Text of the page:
Friends and family of the late BBC broadcaster Alistair Cooke said a final farewell to the Radio 4 presenter at a memorial service at Westminster Abbey.
Sir David Frost was among the guests
A recording of Cooke, who presented the programme Letter From America for 58 years before he died aged 95 in March, was broadcast in the London church.
More than 2,000 attended the service, including BBC chairman Michael Grade and Sir David Frost.
The Abbey choir sang one of Cooke's favourite pieces from Handel's Messiah.
BBC director general Mark Thompson paid tribute to Cooke.
"It is often said that institutions have their own DNA," he said.
"I think if you look deep into the genetic code of the BBC, not just today but for as long as the BBC exists, one of the things you would find at its heart
would be the rich, calm, beguiling, wise voice of Alistair Cooke," he said.
Cooke presented his show for nearly 60 years
Susan Cooke Kittredge led the prayers and Cooke's son John gave readings, while his granddaughter, violinist Jane Byrne Kittredge, played the second movement from Bach's Concerto in A Minor.
Jazz singer Jacqui Dankworth performed Gershwin's Someone To Watch Over Me.
A recording of Cooke which was made several years ago when he was unable to attend an engagement was played at the memorial service.
"I'm sure you expect me to say, 'I'm sorry I'm not with you'. Well, I'm not sorry," he said.
"I am of the opinion that a radio broadcaster should be heard and not seen."
US journalist Peter Jennings, senior editor and presenter of ABC News, read a tribute.
Cooke's daughter Susan (second left) with her three daughters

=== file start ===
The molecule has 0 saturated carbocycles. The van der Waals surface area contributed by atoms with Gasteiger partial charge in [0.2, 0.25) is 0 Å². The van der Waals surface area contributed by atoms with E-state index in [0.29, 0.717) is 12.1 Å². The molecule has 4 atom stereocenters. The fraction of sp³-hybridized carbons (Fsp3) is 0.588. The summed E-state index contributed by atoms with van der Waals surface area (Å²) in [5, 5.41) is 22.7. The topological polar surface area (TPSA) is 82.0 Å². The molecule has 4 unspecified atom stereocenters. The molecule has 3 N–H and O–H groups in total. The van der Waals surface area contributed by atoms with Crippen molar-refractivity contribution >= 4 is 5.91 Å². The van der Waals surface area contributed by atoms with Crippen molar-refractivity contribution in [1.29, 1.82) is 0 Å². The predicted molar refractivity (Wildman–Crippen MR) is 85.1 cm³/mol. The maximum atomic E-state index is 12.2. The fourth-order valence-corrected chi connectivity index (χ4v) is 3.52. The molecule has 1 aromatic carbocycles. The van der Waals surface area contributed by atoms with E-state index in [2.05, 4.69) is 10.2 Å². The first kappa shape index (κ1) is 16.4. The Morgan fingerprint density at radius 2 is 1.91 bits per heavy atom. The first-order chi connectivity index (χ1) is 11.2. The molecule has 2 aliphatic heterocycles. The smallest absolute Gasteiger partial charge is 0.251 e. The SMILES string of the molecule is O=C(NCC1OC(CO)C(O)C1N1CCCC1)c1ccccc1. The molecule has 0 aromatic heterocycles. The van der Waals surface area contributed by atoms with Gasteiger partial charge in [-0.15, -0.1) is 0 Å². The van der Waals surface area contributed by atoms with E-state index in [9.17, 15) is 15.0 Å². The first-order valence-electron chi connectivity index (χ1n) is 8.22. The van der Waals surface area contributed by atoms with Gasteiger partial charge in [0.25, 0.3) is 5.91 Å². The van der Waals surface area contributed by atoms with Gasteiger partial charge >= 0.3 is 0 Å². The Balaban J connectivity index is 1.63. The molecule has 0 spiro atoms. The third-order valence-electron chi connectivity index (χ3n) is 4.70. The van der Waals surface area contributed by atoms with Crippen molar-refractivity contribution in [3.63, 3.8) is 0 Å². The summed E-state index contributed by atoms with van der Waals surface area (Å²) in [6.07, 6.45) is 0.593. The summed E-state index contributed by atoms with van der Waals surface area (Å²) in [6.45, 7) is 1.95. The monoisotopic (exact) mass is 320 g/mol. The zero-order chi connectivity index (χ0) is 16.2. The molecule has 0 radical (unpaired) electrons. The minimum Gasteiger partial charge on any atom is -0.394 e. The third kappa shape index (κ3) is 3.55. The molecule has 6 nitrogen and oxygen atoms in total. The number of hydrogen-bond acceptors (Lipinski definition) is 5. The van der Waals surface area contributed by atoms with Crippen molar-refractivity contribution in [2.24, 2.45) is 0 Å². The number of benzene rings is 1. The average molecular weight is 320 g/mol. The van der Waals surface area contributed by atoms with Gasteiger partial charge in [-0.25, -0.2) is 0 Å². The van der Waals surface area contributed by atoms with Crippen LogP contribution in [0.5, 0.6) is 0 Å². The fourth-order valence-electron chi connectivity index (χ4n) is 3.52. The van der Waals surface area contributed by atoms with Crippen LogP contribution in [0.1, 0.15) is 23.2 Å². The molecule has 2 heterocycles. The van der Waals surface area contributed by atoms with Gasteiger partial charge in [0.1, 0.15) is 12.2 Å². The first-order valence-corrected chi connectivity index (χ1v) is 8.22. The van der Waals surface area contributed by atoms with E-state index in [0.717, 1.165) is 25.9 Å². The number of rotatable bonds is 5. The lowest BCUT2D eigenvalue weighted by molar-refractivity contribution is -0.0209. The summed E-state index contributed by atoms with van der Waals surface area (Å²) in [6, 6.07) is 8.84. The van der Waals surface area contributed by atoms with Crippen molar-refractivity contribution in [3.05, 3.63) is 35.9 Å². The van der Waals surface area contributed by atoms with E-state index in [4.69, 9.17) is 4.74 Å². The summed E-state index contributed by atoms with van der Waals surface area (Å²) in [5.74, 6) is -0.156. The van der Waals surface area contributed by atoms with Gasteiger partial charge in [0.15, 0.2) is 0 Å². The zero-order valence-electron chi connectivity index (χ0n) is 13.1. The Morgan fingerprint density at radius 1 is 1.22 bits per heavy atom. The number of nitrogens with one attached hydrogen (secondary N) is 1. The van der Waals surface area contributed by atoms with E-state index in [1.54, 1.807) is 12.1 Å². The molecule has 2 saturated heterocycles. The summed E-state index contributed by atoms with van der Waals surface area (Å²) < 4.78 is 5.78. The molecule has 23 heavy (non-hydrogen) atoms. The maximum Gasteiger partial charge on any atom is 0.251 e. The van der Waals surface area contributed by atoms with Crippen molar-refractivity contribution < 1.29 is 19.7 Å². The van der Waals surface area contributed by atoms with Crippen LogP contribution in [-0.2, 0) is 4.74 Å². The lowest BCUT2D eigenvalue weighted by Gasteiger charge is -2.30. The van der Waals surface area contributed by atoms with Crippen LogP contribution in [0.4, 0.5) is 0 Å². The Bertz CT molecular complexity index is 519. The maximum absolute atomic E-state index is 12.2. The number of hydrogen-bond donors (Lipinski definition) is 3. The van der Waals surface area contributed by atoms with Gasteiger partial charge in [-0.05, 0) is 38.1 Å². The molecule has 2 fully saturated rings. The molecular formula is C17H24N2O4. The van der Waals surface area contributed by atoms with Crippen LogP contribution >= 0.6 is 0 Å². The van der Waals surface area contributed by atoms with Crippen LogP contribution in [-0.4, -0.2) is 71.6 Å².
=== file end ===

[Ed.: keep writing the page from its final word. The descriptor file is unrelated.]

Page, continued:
"Alistair had a passion and a hunger to know and understand and enjoy his adopted country," he said.
"He really captured America and the essence of its
being. Alistair helped us to understand ourselves."
Cooke was known in America for his television career, which included the series Masterpiece Theatre.
The Stars and Stripes flew above the Abbey in his honour.
Cooke was born in Salford, but moved to the US in 1937 and was granted citizenship in 1941.
Letter From America was the world's longest-running speech radio programme.
Cooke joined the BBC as a film critic in 1934 and started writing his US current affairs and historical Letter in 1946.
Michael Grade was at the service which began at midday
The show was listened to by people across Europe, Asia, New Zealand, Africa, the Americas and the Middle East via the BBC's World Service. It was heard in the UK on BBC Radio 4.
Over almost 60 years, his 15-minute reflections touched on everything from the assassinations of the Kennedys to the terrorist attacks of 11 September.
Cooke had presented 2,869 Letter From America programmes, missing just three weekly broadcasts during Letter from America's run.
In 1973, he received an honorary knighthood for his contribution to Anglo-American understanding, and a year later addressed the United States Congress on its 200th anniversary.
He also received an award from Bafta for his contribution to Anglo-American relations and a Sony radio award for his services to broadcasting.